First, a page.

Christmas Card, HMCS Timmins, 1943.
It shows a photo of a corvette, the one Robert Gilmore served on.
Photo of the minesweeper HMCS Comox Robert Gilmore served on, October 1944.Robert Gilmore
Photo showing salt water frozen to the ship and ice on the 4 inch gun, January 1944 .Robert Gilmore
Robert Gilmore, May 1, 1944.Robert Gilmore
German U Boat U-889, in Halifax Harbour, Nova Scotia, after VE day in 1945.
The Captain of this Sub surrendered outside Halifax.
"we were not allowed to stop while we were at action stations, many, many faces would go floating by lost the sea. But when we get an all clear and we could see people around in little sea boats or anything, we’d pick them up"
I’d never seen my father. He had died before I was born by two months and the only big picture I had of him was that he was in the Royal Navy and he was in his uniform. So I always, I wanted to go to sea too. My one cousin joined up just before me and they made him an engine room artificer. And my other cousin and myself went together and they said, “You’re going to be stokers.” That simple, it was. We weren’t going to be upper-deck men or anything, we were going to be stokers.
After getting out and seeing the Atlantic in the winter, I was glad to be a stoker. I was down below deck where it was warm and I thought, if we get torpedoed by a submarine, I want to be gone quick because my abandon ship station was a Carley float and it wouldn’t have lasted ten minutes in the North Atlantic, you would have frozen to death.
My first lesson I learnt was not to play poker. When I got on the [HMCS] Timmins there and we got paid and somebody from the petty officer’s mess come down and says, “Any of you guys want to play poker in our mess? We’re having a poker game.” I’m a dumb little bum so I say, “Yeah, I’ll play poker.” I go down there and about less than an hour, I’d lost all my pay. I got a whole month to go before I’m going to see a nickel. And we had a little canteen onboard ship, so then when I wanted anything out of there, I had to charge it and every time we hit port, there was no sense of going ashore because I didn’t have a penny. I never played poker again in my life.
My action station was on the depth charge store. If you happened to be down on watch, if I was in the stoke hold, and you were down there all alone because you had two different stoke holds to look after, an action station bell went, well, I’d be there until the all clear went. If I wasn’t on watch, then everybody had a place they had to go and mine was on the starboard side depth charge store. And I’d be there until we got the all clear. We’d be throwing charges.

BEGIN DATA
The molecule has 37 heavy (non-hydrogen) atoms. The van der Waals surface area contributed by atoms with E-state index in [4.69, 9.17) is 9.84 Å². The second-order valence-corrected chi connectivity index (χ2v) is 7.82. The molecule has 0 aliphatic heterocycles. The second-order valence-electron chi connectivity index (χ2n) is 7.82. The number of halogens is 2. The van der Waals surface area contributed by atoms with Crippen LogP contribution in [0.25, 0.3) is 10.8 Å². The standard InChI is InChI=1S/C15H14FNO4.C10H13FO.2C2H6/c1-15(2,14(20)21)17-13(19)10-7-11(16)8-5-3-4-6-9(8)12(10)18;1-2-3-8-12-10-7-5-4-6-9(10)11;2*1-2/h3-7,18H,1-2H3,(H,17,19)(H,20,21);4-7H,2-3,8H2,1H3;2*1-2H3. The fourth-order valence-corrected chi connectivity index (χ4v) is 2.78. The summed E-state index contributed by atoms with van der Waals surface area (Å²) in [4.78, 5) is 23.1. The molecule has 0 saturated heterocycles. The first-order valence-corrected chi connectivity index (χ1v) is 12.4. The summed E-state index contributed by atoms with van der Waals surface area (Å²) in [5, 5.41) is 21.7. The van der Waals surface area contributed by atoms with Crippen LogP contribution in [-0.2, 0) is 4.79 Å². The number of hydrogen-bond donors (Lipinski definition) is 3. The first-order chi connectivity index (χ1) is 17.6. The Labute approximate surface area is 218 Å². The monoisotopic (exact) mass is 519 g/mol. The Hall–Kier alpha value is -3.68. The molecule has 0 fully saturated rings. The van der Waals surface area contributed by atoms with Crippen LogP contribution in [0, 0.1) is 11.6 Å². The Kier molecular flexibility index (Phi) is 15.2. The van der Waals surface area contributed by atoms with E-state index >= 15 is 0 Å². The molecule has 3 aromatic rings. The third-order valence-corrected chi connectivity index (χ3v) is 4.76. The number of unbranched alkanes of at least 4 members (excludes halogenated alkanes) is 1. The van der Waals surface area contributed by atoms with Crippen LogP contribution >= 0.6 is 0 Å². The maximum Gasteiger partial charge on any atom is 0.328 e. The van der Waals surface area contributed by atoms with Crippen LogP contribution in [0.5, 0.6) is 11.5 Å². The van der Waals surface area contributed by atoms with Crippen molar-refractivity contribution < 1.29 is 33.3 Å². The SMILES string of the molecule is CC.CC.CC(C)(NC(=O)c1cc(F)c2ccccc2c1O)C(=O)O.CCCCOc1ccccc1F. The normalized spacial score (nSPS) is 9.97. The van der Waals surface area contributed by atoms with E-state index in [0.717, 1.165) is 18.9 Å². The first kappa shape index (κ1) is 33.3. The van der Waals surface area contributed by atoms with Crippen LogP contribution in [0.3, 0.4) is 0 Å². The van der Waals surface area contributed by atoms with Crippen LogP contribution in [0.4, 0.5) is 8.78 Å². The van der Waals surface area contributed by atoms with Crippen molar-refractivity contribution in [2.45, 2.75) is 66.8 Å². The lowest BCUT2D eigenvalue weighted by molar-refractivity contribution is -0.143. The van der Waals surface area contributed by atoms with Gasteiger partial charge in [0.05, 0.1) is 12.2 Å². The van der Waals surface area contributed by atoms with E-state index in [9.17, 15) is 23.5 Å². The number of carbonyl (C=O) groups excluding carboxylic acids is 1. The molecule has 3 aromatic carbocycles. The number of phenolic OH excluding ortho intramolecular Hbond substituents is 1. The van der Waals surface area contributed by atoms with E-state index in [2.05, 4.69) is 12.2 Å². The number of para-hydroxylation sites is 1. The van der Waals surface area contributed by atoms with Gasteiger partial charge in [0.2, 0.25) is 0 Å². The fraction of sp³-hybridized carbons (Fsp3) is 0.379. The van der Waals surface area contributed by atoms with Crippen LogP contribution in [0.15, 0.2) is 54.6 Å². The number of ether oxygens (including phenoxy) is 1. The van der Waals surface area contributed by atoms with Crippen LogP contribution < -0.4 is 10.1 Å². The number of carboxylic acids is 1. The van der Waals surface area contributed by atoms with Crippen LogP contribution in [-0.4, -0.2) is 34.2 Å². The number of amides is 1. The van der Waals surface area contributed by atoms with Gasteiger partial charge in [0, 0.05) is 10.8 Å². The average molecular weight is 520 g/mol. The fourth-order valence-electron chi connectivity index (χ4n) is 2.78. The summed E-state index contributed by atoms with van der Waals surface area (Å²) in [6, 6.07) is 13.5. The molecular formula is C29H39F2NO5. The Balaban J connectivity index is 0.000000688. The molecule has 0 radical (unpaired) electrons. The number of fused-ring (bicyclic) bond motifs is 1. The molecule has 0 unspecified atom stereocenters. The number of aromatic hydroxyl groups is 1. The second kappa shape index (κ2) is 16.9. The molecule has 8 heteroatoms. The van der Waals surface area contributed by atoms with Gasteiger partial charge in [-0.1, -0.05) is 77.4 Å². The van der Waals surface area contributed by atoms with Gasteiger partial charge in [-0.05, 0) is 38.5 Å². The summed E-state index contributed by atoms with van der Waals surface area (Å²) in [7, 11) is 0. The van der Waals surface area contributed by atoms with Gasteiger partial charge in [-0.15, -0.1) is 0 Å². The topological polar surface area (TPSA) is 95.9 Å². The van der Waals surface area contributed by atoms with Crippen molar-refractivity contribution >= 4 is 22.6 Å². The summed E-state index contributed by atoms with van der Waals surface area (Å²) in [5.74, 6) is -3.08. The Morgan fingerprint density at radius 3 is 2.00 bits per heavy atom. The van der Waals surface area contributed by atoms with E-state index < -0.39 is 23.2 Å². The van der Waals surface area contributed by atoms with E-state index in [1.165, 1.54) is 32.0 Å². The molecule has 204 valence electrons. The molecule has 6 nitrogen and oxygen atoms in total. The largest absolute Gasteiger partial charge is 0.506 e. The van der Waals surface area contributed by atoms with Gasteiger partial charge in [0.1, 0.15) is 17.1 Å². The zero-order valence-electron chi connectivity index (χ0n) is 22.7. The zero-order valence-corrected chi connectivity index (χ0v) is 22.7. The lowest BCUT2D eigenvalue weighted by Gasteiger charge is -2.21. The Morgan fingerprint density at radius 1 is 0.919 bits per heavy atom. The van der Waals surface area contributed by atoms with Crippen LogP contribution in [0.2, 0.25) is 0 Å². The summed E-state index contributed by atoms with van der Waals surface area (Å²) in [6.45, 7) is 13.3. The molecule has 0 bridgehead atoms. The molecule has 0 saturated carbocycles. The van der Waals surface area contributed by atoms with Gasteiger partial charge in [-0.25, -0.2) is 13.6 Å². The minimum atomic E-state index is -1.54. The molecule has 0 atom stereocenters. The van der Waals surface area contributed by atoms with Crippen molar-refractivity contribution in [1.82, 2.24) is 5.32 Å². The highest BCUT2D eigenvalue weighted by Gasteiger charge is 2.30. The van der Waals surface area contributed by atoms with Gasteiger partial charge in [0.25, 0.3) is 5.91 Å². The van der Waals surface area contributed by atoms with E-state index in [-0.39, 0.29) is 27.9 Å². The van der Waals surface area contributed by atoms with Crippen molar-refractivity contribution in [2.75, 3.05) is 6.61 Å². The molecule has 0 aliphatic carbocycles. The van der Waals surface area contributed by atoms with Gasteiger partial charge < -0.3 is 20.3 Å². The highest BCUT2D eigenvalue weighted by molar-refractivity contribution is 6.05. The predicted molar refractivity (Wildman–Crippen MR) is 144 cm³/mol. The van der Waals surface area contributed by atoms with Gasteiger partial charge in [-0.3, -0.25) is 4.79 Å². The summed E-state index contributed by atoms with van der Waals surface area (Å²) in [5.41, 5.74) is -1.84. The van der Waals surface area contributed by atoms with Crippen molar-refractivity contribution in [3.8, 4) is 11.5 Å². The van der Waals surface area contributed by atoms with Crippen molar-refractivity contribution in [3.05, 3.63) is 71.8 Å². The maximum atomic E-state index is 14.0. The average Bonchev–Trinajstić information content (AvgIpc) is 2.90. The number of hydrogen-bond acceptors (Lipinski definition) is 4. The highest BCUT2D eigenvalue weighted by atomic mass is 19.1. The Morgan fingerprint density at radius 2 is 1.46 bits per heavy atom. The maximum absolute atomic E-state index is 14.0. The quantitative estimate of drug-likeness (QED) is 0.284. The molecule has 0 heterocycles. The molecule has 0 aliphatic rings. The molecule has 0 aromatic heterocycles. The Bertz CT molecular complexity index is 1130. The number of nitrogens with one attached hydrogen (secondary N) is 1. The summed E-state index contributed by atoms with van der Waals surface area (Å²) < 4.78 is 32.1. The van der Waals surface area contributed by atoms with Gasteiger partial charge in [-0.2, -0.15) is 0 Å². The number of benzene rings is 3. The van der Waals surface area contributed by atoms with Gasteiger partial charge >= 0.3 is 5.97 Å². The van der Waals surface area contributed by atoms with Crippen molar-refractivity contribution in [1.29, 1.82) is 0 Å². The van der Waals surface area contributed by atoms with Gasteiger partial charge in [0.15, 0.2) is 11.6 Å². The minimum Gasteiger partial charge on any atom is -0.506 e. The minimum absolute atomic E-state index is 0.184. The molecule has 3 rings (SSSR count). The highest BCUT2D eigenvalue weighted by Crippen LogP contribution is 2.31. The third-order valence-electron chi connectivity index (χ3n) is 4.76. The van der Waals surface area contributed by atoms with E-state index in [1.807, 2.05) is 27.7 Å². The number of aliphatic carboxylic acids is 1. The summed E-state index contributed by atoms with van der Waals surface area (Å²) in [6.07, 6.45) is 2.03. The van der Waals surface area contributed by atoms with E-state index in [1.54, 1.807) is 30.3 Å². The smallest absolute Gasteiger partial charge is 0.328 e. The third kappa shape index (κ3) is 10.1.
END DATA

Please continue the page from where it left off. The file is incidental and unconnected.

Every time you were at action stations in a sense you were in danger, and the most dangerous times at sea was on moonlight clear nights because a submarine could be on a horizon and still see you. So the best nights we had was when it was real stormy and dark, you felt the safest. And you worried about somebody going on deck and lighting a cigarette because that could be seen for miles.
When we would pick up survivors, sometimes off a trawler or anything that got sunk in the convoy, and bring them onboard, when we could do that safely, like, we were not allowed to stop while we were at action stations, many, many faces would go floating by lost the sea. But when we get an all clear and we could see people around in little sea boats or anything, we’d pick them up and when we brought them back to harbour, they wouldn’t go below deck until they got back on land. They had enough of it.
Ice, when you were off watch, you were on deck chipping ice because we’d be top heavy if we didn’t. It was survival. Everybody had their turn too. Once you seen the ice, you had to start chipping, get it off because it would make you top heavy. The corvettes didn’t cut through the water, they went up and over it and down it. If you went on the toilets, we called it the can, if the ship went up in the air, all the water, little bit of water that was in there would be sucked out. Now the ship sinks down and you get a bath because the water pops up and floods you. It wasn’t funny.
The [Royal] Canadian Navy has a lot to be proud of with what went on during the war because in the end, they were getting all the convoys across and wound up being the third largest navy in the world at that time. We took over the British Navy, they quit the convoy business and so did the Americans. So we were doing it all.